Drew Peterson Wants Your Money

Seeming to anticipate his own arrest, Drew Peterson has turned to the Internet, seeking cyberbucks for a legal defense fund in the still-mysterious disappearance of his fourth wife, Stacy.

"I hope this will bring some money in,'' Peterson's attorney, Joel Brodsky, told ABC News' Law & Justice Unit. "Drew is not a rich man and this case will be expensive."

Peterson has repeatedly denied involvement in his wife's disappearance. He has said that he believes that Stacy Peterson left him for another man. Legal experts call the online defense fund highly unusual, if not unprecedented, because the former police officer has not been charged with a crime.

"I can't remember it ever being done before,'' said veteran defense attorney Mickey Sherman, who represented Michael Skakel, a nephew of Ethel Kennedy, in the sensational Greenwich, Conn., trail for the murder of Martha Moxley.

"But I can't think of any place it's more appropriate than here. We're doing 'he's-not-a-suspect-he's-a-person-of-interest' thing, I know, but clearly, this guy is going to be charged at some point soon, and if he's not, he's still going to need a boatload of money for his lawyers," Sherman said.

The launch of the online defense fund, called Defenddrew.com, has "disgusted'' the family of missing mother Stacy Peterson, 23, who was last seen Oct. 28.

"I'm disgusted, the family is disgusted,'' said spokeswoman Pam Bosco. "I even talked to the police, and they are disgusted,'' she said Tuesday, after reviewing the site.

The site is an emotional plea for financial support from a man who feels he's been victimized by police pressure and a media witch hunt.

"Attention-grabbing headlines have forced both Drew and the children into the spotlight,'' the site reads. "For the cost of a few cups of your morning coffee, you can help to ensure that Drew can afford to support his ongoing legal defense, find his missing wife, and divert any remaining funds into a trust for his children. Our legal system is built upon the fundamental truth that you are innocent until proven guilty. The media has decided to sensationalize this story and the collateral damage is never-ending."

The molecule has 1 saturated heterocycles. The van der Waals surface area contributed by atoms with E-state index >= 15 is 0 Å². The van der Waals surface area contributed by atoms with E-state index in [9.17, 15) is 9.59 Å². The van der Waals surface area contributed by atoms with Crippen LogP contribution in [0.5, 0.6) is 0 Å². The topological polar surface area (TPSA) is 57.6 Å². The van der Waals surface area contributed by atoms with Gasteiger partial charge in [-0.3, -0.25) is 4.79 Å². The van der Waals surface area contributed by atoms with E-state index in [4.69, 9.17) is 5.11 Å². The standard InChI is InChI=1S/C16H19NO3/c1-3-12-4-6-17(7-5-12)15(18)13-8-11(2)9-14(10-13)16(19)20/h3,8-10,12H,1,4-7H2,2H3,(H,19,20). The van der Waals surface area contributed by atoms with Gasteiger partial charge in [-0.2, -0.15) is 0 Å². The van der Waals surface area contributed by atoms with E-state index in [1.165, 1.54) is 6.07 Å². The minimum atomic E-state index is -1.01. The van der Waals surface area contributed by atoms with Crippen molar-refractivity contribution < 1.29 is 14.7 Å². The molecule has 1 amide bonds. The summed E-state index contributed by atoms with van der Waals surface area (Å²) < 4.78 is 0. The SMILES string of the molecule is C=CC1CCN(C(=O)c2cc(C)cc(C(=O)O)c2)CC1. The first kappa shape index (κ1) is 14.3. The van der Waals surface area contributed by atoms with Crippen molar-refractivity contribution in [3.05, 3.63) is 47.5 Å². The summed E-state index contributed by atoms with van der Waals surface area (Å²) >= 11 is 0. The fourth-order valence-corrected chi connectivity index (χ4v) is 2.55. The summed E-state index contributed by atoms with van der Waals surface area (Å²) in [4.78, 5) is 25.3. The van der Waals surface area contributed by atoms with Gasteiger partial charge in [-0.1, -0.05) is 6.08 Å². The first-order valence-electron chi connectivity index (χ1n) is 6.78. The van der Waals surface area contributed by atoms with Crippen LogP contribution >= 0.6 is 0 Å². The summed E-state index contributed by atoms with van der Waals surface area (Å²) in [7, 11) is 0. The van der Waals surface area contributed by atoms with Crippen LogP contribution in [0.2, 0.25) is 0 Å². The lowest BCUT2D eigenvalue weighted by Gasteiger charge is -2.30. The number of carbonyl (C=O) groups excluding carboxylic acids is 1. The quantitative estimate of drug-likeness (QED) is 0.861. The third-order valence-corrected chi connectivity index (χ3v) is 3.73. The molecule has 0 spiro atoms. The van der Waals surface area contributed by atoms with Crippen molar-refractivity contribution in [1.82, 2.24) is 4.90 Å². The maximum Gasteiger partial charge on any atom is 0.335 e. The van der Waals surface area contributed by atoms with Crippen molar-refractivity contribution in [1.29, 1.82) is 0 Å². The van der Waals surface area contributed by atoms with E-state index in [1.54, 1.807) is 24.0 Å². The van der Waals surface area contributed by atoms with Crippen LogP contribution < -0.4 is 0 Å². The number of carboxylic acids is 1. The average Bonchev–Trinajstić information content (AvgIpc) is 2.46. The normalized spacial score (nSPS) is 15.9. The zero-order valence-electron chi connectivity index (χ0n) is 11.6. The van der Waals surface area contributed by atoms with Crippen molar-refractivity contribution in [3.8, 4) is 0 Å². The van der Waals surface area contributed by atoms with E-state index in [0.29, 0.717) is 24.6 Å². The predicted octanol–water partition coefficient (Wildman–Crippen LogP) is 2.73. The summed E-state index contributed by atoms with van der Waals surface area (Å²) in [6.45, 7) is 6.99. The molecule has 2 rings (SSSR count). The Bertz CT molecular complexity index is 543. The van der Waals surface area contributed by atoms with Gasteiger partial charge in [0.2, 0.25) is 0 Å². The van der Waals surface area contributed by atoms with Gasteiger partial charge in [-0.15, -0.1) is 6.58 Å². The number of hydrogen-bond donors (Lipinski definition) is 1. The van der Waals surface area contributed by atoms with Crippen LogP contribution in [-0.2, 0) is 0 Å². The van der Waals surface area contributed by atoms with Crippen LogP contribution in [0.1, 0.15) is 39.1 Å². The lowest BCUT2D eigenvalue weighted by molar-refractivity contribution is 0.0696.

Suspicion has swirled around Drew Peterson since virtually the start of the investigation.

Recently, a local pastor reported that he'd once heard Stacy Peterson blurt out in a diner that her husband had killed his third wife, Kathleen Savio.

Former Westbrook Christian Church pastor Neil Schori told Fox News Channel's Greta Van Susteren Monday that Stacy Peterson told him in August that her husband, Drew Peterson, admitted killing Savio, his third wife. Savio's body was found in her bathtub in 2004, and her death was initially ruled an accidental drowning. After Stacy Peterson disappeared in October, prosecutors opened another investigation into the Savio case and said it appears her death was a homicide staged to look like an accident.

Drew Peterson has not been named a suspect in her death. In addition to a legal defense fund, the site seeks money to hire a private investigator to help find Stacy, and pledges that any leftover money be put into a trust for Drew's four children. Last week, investigators plunged the icy depths of an Illinois canal looking for evidence of the young woman's disappearance.

Despite an intensifying air of anticipation surrounding the case, authorities have yet to charge Peterson with any crime.

Police have previously searched Peterson's home and have seized some of his property, including computers, a 2002 Pontiac Grand Prix and a 2005 GMC Yukon Denali driven by Drew Peterson. An earlier search warrant indicated that police were searching for records from the company that made the GPS system in Peterson's Denali.

The latest warrant, obtained last week by ABC News, said that the police intend to search Peterson's GPS system, which "contains data in a format that is not easily obtained or seized."

It says that police were looking for plastic shavings, blue plastic, lead weights and other objects with scuff marks, circular impressions or any other indication that Peterson had a "plastic or barrel-like object or large storage container" in the SUV.

It also says police are looking at anything that could help them place Peterson's car at a specific location, such as dirt, gravel and soil. Cops are also looking for guns, ammunition, knives, ropes, carpet, or anything else that may have been used as a "weapon or restraint."

The warrant seeks objects that "have any of the following on them: blood, hairs, fingernails, bodily fluids, body tissue, DNA, fingerprints, fingernail scrapings, palm prints, saliva, urine, feces or other biological material which may be evidence of the offense of first degree murder."

"Drew and his children should not have to lose everything accumulated in 30 years of public service,'' the Web site message concludes. "Drew and his children risk losing their life savings, house, automobiles, and may end up impoverished, all by simply defending himself against allegations."

The site bills itself as a the Official Drew Peterson Defense Fund -- People For Justice.

"He's obviously feeling the heat,'' Bosco said. "He believes he is going to court."